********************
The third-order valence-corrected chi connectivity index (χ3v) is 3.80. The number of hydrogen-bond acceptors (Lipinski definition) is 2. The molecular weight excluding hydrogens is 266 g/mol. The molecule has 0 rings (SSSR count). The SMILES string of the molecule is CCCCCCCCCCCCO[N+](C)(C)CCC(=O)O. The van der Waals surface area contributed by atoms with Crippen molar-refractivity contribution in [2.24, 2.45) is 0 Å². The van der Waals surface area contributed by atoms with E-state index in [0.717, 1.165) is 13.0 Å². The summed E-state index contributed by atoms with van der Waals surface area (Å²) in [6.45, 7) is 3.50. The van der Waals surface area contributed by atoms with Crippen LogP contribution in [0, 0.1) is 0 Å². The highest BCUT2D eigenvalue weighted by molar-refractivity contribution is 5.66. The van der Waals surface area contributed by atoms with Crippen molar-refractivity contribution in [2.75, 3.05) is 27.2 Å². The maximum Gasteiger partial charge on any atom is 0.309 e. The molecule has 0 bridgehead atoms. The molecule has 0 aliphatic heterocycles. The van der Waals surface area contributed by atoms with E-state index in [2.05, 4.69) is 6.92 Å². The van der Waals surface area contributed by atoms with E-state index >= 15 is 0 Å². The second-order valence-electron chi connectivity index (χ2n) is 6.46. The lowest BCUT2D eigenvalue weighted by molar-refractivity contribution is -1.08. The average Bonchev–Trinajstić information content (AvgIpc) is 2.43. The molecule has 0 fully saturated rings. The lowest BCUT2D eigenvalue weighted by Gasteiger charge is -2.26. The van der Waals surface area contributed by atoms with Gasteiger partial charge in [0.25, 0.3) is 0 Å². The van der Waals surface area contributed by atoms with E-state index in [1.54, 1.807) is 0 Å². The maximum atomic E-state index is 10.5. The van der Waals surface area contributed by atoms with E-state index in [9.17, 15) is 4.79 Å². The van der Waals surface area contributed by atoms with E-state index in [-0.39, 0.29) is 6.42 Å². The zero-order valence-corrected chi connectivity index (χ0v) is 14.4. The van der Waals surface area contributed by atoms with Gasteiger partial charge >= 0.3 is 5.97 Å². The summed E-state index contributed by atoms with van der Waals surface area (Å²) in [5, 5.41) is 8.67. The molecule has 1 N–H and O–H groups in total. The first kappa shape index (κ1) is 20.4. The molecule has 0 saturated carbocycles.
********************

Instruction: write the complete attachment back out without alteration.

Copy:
The third-order valence-corrected chi connectivity index (χ3v) is 3.80. The number of hydrogen-bond acceptors (Lipinski definition) is 2. The molecular weight excluding hydrogens is 266 g/mol. The molecule has 0 rings (SSSR count). The SMILES string of the molecule is CCCCCCCCCCCCO[N+](C)(C)CCC(=O)O. The van der Waals surface area contributed by atoms with Crippen molar-refractivity contribution in [2.24, 2.45) is 0 Å². The van der Waals surface area contributed by atoms with E-state index in [0.717, 1.165) is 13.0 Å². The summed E-state index contributed by atoms with van der Waals surface area (Å²) in [6.45, 7) is 3.50. The van der Waals surface area contributed by atoms with Crippen LogP contribution in [0, 0.1) is 0 Å². The highest BCUT2D eigenvalue weighted by molar-refractivity contribution is 5.66. The van der Waals surface area contributed by atoms with Crippen molar-refractivity contribution in [2.75, 3.05) is 27.2 Å². The maximum Gasteiger partial charge on any atom is 0.309 e. The molecule has 0 bridgehead atoms. The molecule has 0 aliphatic heterocycles. The van der Waals surface area contributed by atoms with E-state index in [2.05, 4.69) is 6.92 Å². The van der Waals surface area contributed by atoms with E-state index >= 15 is 0 Å². The second-order valence-electron chi connectivity index (χ2n) is 6.46. The lowest BCUT2D eigenvalue weighted by molar-refractivity contribution is -1.08. The average Bonchev–Trinajstić information content (AvgIpc) is 2.43. The molecule has 0 fully saturated rings. The lowest BCUT2D eigenvalue weighted by Gasteiger charge is -2.26. The van der Waals surface area contributed by atoms with Gasteiger partial charge in [0.25, 0.3) is 0 Å². The van der Waals surface area contributed by atoms with E-state index in [1.54, 1.807) is 0 Å². The maximum atomic E-state index is 10.5. The van der Waals surface area contributed by atoms with E-state index in [9.17, 15) is 4.79 Å². The van der Waals surface area contributed by atoms with E-state index in [-0.39, 0.29) is 6.42 Å². The zero-order valence-corrected chi connectivity index (χ0v) is 14.4. The van der Waals surface area contributed by atoms with Gasteiger partial charge >= 0.3 is 5.97 Å². The summed E-state index contributed by atoms with van der Waals surface area (Å²) in [5, 5.41) is 8.67. The molecule has 1 N–H and O–H groups in total. The first kappa shape index (κ1) is 20.4. The molecule has 0 saturated carbocycles.